This story is part of Ravishly's Throwback Thursday "First Woman" series. Read more posts about pioneering ladies here.
For this week’s installment of First Woman, we’re taking a look at the history of female governors in the U.S. The ascension (or non-ascension) of women to a state’s top political office provides a partial picture of that state, as well as the country as a whole. Who was the first woman to hold the office, and when? What is the distribution of gubernatorial women through time (a steady upward trend? Not exactly). Political party breakdown? Other notable first women in this category? You’ll get the answers to all these questions, and more!
We’re doing some glamorous data analysis along the way, starting with this handy low-tech chart for some grounding in the number of states who’ve put women at the helm. It comes to 26 states in all. Take note, if you will, of Arizona, which has hosted the most women as governor with a grand total of four (specifically, four of the past five governors).
As for those boo-worthy states who elected nary a single woman to be head of affairs? They fall mostly into adjoining chunks along the mid-Atlantic, deep south, Midwest, and what I’ll call the “Gold Mining States” (Idaho, Nevada, California). Also Maine and Colorado—the two exceptions which are surrounded by female-governored states. Are these results random, or indicative of larger gender patterns in certain parts of the country? Theories are welcome.
First woman to be elected governor
Nellie Tayloe Ross, of Wyoming. She served from 1925 to 1927 after winning a special election to replace her husband, who had died suddenly in office. She narrowly lost her re-election bid, probably influenced by her affiliation as a Democrat in an increasingly Republican state.
The next two women to serve were also wives of governors, which positioned them to win their parties’ tickets. Vehement Ku Klux Klan-opponent Miriam Ferguson was governor twice—in Texas, no less—from 1925 to 1927, and 1933 to 1935.
And then there was a significant gap before another woman was elected as governor. A whopping 22 years, in fact. Historians have pointed out that women enjoyed greater societal freedoms in society in the 1920s and 1930s than in the subsequent decades—a fact perhaps reflected in this pause.
Alabama’s Lurleen Wallace broke the streak in 1967, also succeeding after the death of her husband. Sadly, Lurleen—if I may use her memorable first name—only lasted about a year in office before she too met the Grim Reaper.
First woman elected governor who was not a wife or widow of a previous governor
Ella Grasso of Connecticut stood squarely on her own two feet after bare-knuckling it through her state’s political institutions. She served from 1975 until diagnosed with terminal cancer in 1980. Which means there was another eight year gap between her and short-lived Lurleen. And Grasso had only one other female colleague in the 1970s (Dixy Lee Ray. And with a moniker like that, she must have represented . . . Washington?).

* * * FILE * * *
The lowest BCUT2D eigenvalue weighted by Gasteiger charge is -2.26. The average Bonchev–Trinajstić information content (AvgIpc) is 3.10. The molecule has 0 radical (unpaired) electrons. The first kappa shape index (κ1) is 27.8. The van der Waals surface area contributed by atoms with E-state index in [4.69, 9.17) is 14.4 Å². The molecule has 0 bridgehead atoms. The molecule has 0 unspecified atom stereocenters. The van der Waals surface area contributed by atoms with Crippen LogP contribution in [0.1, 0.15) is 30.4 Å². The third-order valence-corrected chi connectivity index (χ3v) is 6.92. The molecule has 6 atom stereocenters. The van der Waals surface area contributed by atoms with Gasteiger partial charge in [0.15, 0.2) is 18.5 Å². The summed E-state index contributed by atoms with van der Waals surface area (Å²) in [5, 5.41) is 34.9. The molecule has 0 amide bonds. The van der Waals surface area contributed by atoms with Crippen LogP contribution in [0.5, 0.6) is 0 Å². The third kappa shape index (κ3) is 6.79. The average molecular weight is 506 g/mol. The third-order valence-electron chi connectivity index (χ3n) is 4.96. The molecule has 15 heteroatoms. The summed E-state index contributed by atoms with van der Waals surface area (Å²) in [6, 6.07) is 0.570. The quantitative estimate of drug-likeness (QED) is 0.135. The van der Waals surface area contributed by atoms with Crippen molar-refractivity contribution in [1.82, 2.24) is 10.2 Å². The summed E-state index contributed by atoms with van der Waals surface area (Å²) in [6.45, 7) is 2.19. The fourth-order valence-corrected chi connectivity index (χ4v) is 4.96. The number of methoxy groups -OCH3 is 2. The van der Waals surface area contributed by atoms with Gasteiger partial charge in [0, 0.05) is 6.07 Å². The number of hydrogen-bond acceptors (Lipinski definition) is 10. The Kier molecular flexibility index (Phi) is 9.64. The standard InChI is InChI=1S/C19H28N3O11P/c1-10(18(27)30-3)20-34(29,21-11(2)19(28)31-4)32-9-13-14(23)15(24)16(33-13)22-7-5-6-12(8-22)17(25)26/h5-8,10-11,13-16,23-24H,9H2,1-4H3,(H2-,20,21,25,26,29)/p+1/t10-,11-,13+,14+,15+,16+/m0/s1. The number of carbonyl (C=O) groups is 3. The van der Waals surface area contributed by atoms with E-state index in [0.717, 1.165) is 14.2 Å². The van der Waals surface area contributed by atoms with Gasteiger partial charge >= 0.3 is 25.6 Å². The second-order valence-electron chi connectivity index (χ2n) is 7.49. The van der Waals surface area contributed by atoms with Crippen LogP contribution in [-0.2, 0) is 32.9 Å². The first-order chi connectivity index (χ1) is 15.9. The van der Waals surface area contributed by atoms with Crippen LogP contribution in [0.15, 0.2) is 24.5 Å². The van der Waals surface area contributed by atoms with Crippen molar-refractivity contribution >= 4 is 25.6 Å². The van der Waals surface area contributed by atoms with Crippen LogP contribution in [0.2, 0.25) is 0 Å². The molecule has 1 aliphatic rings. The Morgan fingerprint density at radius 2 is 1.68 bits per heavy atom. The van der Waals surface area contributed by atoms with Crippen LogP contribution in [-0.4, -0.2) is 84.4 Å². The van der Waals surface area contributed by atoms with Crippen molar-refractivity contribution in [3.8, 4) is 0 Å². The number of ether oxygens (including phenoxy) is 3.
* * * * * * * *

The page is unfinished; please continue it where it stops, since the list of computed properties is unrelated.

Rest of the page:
It wasn’t until the 1980s that women started really getting some momentum in the office—six ascended in those years. Since then, there’s been a modest increase by decade, which the 2010s are keeping pace with so far (half way through the decade, there have been 14 female governors).
First female hispanic governor
Susana Martinez, New Mexico, 2011 to present. She worked her way through the state’s justice circuit, and was named as one of Time Magazine’s 100 most influential leaders in 2013, receiving a write up by none other than W. Bush administration darling, Karl Rove.
First female asian governor
Nikki Haley, South Carolina, 2011 to present. A daughter of Sikh immigrants from India, she is also the youngest current governor at 42.
And despite their role in literally the entire history of the United States, there has yet to be a black female governor. Funny enough, both Martinez and Haley are Republicans. Ha! Overall, there have been 14 female governors of the Grand old Party, and 20 Democrats.
Today and tomorrow
Altogether, five current governors are women. That means 10% of states currently have female governors (for those who may have forgotten, we have 50 states). Women make about 51% of the population, so you can see the discrepancy. True, the numbers now are a lot better than the literal zeros of the 1940s and 1950s, and the upward trend is heartening. But it will no doubt be a long road to numbers of female governors even approaching an even split with men.